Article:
As for you being a college counselor, so what? People in your position have been pushing athletes thru the system for years without giving them any real help. How many colleges reach out to former athletes to help them finish their degree after their eligibility? How many colleges want to help their former athletes adjust to life after their careers are over. As Simeon Rice used to say the only time he heard from the UofI was when Guenther would call to ask him to make a donation to the DIA.
So you think colleges are taking advantage of kids but you don't want those same kids to make money?

It's pretty simple. Be it college or the minor leagues or the lyric opera you take your best shot at what you love but always have a realistic plan when it doesn't work out.
 
#457      
Right. The status quo in football and men's hoops is so inequitable that a blind man can see it.

WRT dreams being dashed and nothing to fall back on: the former is simply the nature of competitive sports. Not much room at the top of the pyramid. The latter is primarily one's own fault for not preparing for an alternate (and much more likely) path.
When adults are telling teenagers they are going to be pros or that they are a one and done, how do you expect them to say "well, I need to have a backup plan"? Every basketball player that is deemed a 5* is solely focused on a pro career. Then you have adults that are giving players bad advice because they are looking at the athlete as a meal ticket. It's easy for me to realize I needed a plan for my future because I never had adults giving me bad advice and my athletic skills weren't going to get me a college scholarship, let alone a pro career. Colleges care about what an athlete can do for them while they are competing. Once that's over, colleges aren't interested unless the athlete has money that can be donated back to the school. To your point Kevin Gamble had a plan, but it required money that he made as a pro. Ed Horton became a school janitor. Iowa doesn't care about Horton. He can't help them win any games anymore.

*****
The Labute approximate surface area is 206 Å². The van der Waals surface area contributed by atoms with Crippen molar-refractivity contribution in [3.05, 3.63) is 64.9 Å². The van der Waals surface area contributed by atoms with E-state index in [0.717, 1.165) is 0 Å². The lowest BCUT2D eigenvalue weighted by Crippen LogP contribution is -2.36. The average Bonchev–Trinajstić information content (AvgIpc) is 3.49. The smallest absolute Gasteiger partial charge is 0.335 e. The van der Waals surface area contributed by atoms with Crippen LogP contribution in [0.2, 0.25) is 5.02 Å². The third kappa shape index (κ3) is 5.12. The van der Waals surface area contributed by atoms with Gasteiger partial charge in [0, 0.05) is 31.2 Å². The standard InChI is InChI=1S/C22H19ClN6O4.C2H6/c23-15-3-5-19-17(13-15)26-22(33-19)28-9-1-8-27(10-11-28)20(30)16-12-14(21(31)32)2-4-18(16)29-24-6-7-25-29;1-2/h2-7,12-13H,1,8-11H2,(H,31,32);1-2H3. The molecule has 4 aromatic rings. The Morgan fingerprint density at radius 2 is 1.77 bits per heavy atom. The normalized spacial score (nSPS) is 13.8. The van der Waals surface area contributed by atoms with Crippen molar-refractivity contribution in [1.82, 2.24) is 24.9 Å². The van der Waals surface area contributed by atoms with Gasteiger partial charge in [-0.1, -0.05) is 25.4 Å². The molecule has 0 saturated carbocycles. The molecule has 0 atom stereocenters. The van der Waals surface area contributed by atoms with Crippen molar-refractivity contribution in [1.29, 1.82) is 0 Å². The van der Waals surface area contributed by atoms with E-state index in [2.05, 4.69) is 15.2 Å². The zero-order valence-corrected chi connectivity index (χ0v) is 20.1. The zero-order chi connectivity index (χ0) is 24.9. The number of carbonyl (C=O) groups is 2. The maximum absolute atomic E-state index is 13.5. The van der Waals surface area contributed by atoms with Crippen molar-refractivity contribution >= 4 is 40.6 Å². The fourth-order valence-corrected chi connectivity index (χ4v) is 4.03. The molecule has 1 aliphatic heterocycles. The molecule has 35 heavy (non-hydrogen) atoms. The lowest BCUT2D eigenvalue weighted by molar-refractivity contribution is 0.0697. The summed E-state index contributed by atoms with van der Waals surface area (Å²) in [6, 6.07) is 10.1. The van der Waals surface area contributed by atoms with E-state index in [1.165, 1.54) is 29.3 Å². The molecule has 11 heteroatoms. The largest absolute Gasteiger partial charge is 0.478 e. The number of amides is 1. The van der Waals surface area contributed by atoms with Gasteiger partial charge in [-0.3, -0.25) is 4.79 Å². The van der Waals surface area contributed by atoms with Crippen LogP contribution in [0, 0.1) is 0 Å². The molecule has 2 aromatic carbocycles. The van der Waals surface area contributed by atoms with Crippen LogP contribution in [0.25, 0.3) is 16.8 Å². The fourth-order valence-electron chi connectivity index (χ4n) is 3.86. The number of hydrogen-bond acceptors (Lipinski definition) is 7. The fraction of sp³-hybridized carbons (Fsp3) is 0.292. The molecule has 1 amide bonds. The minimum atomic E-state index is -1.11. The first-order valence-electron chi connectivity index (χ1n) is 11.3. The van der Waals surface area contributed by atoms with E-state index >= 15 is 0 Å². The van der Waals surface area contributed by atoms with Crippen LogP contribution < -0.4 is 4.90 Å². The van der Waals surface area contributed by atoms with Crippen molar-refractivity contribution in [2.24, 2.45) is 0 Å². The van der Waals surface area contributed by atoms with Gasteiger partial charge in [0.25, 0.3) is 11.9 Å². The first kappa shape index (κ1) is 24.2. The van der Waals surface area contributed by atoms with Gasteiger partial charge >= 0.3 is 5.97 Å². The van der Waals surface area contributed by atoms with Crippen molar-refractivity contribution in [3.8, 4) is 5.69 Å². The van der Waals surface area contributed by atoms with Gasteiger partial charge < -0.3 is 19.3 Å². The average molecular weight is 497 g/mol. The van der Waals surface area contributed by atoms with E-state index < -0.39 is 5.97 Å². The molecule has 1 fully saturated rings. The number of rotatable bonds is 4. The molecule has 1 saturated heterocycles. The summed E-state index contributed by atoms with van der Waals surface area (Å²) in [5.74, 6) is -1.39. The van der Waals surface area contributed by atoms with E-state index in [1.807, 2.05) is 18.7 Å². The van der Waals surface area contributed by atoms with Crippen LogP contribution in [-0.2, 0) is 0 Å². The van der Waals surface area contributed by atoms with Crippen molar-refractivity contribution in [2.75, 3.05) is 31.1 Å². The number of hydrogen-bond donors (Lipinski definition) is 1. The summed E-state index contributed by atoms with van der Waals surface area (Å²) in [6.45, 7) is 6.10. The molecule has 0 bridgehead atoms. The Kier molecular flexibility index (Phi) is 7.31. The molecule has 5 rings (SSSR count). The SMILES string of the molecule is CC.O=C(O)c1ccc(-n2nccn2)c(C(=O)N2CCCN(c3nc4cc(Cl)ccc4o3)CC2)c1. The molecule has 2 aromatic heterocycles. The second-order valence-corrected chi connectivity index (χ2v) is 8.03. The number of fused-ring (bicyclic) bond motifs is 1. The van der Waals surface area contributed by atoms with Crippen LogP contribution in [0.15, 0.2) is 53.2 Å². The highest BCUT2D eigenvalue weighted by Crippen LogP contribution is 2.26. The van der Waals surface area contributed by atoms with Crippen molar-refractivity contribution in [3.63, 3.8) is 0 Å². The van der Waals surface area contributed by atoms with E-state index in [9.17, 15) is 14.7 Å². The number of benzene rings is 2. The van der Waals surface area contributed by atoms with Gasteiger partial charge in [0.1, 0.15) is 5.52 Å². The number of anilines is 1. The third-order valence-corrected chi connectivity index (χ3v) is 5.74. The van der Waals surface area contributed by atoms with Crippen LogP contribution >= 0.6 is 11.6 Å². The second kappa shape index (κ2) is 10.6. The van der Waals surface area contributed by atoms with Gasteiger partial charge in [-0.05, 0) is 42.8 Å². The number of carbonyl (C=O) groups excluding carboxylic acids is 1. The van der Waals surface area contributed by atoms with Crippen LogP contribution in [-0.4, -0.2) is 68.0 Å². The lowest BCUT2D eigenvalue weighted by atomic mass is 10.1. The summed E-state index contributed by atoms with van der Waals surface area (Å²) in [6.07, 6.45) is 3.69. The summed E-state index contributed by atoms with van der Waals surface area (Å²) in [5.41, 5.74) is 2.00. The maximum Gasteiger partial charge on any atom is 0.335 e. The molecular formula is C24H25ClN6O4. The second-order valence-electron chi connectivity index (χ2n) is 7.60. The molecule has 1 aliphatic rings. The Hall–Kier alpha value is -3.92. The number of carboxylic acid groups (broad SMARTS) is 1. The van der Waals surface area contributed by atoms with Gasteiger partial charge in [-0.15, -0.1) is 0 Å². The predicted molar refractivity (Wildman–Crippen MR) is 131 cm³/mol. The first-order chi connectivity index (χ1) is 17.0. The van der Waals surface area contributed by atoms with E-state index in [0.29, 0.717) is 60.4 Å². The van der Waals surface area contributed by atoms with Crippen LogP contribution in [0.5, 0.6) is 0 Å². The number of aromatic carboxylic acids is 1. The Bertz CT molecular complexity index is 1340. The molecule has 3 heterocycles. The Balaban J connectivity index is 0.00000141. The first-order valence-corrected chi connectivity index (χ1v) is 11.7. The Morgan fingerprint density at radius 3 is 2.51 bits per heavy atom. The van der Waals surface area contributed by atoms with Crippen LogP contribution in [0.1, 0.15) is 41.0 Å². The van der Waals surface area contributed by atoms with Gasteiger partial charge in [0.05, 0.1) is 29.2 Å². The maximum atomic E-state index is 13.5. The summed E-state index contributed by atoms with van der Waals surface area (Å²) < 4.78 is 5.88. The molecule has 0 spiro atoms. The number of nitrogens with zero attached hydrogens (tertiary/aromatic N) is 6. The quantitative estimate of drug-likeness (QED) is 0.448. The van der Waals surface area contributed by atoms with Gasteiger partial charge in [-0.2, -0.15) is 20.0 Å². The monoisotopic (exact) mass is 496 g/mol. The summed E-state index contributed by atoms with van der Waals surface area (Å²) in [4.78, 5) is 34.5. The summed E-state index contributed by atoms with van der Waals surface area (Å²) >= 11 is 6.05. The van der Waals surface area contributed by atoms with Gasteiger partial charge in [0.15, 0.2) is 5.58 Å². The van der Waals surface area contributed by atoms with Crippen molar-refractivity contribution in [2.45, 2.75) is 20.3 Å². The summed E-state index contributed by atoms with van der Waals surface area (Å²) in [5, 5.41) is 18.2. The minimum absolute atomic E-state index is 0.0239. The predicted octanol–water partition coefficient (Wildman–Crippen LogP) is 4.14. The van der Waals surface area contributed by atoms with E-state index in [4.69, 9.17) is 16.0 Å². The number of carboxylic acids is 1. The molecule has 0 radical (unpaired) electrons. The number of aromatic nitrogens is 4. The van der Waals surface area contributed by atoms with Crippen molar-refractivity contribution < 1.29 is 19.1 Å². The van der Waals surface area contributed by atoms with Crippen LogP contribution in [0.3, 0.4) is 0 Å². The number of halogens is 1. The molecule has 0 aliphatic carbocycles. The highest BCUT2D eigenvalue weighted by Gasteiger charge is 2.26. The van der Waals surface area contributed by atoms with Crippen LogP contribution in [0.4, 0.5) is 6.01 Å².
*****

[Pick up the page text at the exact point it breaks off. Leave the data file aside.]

#460      
So you think colleges are taking advantage of kids but you don't want those same kids to make money?

It's pretty simple. Be it college or the minor leagues or the lyric opera you take your best shot at what you love but always have a realistic plan when it doesn't work out.
I never said I don't think they should make money. I'm concerned that they get so focused on being a pro and when their goal is not realized, what happens to them? Who is there to help them with a realistic plan?
 
Last edited:
#463      
So you think that going to college is the only choice to live a good life or be successsful. College is not that only choice if basketball doesn't work out.
That thought process is such Bullsh$t. There are many career paths don't require a degree that are very rewarding and lucrative.
Where did I ever say that going to college was the only choice to live a good life? My concern is these teenagers are going to fail to achieve their goal and they won't have a fall back option. What's !!!!!!!! is that adults are only concerned with how much money can be made from the athlete's skill.
 
#465      
Forgottonia
Has Ked ever thought we didn’t have a strong change with a prospective recruit?
Gomez Addams Yes GIF by Morphin
 
#467      
Chicago, IL